He didn't have to name names, of course and reporters didn't press on after he said on his 52nd birthday anniversary today: "I will say it out loud. The only person who can try to hire someone to kill me is my former boss. Others being targetted are the premier, the deputy premier (Suthep Thuangsuban), the defence minister (Gen Prawit Wongsuwan)..."
One newspaper quoted "intelligence sources" as saying that Newin's head carries a prize of Bt20 million. When asked today about that figure, Newin didn't try to correct the number.
Sunday, October 3, 2010
Plodprasob Suraswadi, Pheau Thai Party's acting deputy leader, having failed to kick off his previous "reconciliation" campaign, has launched a new "peace offensive" by issuing a five-point "national reconciliation" statement.
There is no new element in the proposal, except that this time he threatens a physical approach. The Pheau Thai deputy leader says he will lead a delegation to meet Premier Abhisit Vejjajiva to discuss his new "peace plan."
It's clear that he hadn't made a prior appointment with the prime minister before he made that public revelation.
PM Abhisit was surprised himself when reporters asked him about Plodprasob's pledge to come and visit him.
"There isn't an appointment yet. But, of course, I am ready to meet and talk if they come. They have their ideas. We will tell them ours," the PM told reporters before he boarded a flight for Brussels today for the ASEM summit.
But isn't he bored with the repeated proposals for peace but none has so far produced any concrete results?
"We have to continue to explore all avenues. We can't afford to be bored," he said.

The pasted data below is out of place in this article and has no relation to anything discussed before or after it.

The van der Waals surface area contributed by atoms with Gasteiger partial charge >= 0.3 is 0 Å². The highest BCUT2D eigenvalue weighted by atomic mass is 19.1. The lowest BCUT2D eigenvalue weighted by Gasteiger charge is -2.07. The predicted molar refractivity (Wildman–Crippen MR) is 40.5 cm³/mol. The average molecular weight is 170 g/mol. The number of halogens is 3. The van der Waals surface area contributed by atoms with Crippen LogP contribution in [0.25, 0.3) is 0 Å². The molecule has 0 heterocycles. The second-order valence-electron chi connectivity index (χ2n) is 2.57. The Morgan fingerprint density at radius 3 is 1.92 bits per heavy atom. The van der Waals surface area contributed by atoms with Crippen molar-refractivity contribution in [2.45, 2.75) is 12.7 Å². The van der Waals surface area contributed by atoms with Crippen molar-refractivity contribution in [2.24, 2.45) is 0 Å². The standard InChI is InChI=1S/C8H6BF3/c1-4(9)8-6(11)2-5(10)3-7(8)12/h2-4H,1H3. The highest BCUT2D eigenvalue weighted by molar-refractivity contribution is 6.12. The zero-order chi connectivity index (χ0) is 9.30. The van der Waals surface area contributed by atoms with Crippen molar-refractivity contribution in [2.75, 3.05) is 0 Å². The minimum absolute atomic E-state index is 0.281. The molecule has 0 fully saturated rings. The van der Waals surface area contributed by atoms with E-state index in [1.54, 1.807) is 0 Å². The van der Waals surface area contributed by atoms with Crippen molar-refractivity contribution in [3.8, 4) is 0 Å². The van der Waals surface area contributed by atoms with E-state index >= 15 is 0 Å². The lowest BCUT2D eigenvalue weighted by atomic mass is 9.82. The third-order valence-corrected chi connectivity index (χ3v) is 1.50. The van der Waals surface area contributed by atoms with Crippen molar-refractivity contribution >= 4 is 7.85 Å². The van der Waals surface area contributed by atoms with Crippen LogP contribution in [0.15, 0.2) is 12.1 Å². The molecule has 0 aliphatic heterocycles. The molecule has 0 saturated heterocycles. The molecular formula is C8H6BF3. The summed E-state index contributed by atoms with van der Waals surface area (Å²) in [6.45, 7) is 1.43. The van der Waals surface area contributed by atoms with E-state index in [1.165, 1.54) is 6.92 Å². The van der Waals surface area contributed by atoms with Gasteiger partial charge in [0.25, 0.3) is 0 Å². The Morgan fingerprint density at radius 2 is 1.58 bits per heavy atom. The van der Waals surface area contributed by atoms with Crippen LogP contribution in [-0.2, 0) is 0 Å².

In fact, talking about reconcilation has become a national pastime. Everybody seems to have pitched in, one way or the other. So, have fun!
Friday, October 1, 2010
Is Korn Chatikavanij, the finance minister and one of PM Abhisit's close friends, gunning to take over the premiership?
Despite what you have heard from the political grapevine, if you pose that question to him, the expected answer is: No, No and No. Of course, you don't think he would ever tell you publicly: "Of course, I'm the most qualified."
His close aides would tell you: Korn is a humble man. He knows his limits. He is, like Abhisit, also a trained British gentleman.
That explains why Korn was at pains to say: "Whatever happens, Mr Abhisit is still the most suitable man as prime minister. And if an election takes place, there is no need to look for an alternative. Besides, I am not hoping to be PM myself."
What Korn didn't address was what would happen if the Democrat Party was to be dissolved and Abhisit is banned from politics for five years.
But then reporters didn't get to pose that question. Next time perhaps.